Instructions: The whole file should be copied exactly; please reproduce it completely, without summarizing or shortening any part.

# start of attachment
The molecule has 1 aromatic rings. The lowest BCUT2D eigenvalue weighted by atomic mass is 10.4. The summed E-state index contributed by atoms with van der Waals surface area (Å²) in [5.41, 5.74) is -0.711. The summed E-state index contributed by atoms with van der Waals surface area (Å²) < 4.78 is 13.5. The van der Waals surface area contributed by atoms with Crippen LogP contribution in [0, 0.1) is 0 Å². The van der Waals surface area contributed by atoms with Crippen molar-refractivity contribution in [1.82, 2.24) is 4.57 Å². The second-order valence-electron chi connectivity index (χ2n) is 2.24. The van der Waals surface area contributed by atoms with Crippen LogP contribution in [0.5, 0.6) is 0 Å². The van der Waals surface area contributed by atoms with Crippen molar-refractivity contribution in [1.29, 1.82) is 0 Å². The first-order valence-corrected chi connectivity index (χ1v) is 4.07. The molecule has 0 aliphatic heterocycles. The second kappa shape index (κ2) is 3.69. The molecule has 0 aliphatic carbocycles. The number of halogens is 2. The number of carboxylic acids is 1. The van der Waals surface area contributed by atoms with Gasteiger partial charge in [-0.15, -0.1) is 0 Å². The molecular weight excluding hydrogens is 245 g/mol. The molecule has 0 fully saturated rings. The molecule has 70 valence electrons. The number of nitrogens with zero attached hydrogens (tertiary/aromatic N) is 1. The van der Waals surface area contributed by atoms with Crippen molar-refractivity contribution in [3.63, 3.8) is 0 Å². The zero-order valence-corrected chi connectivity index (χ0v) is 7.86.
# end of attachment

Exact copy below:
The molecule has 1 aromatic rings. The lowest BCUT2D eigenvalue weighted by atomic mass is 10.4. The summed E-state index contributed by atoms with van der Waals surface area (Å²) in [5.41, 5.74) is -0.711. The summed E-state index contributed by atoms with van der Waals surface area (Å²) < 4.78 is 13.5. The van der Waals surface area contributed by atoms with Crippen LogP contribution in [0, 0.1) is 0 Å². The van der Waals surface area contributed by atoms with Crippen molar-refractivity contribution in [1.82, 2.24) is 4.57 Å². The second-order valence-electron chi connectivity index (χ2n) is 2.24. The van der Waals surface area contributed by atoms with Crippen LogP contribution in [0.5, 0.6) is 0 Å². The van der Waals surface area contributed by atoms with Crippen molar-refractivity contribution in [1.29, 1.82) is 0 Å². The first-order valence-corrected chi connectivity index (χ1v) is 4.07. The molecule has 0 aliphatic heterocycles. The second kappa shape index (κ2) is 3.69. The molecule has 0 aliphatic carbocycles. The number of halogens is 2. The number of carboxylic acids is 1. The van der Waals surface area contributed by atoms with Gasteiger partial charge in [-0.15, -0.1) is 0 Å². The molecular weight excluding hydrogens is 245 g/mol. The molecule has 0 fully saturated rings. The molecule has 70 valence electrons. The number of nitrogens with zero attached hydrogens (tertiary/aromatic N) is 1. The van der Waals surface area contributed by atoms with Crippen molar-refractivity contribution in [3.63, 3.8) is 0 Å². The zero-order valence-corrected chi connectivity index (χ0v) is 7.86.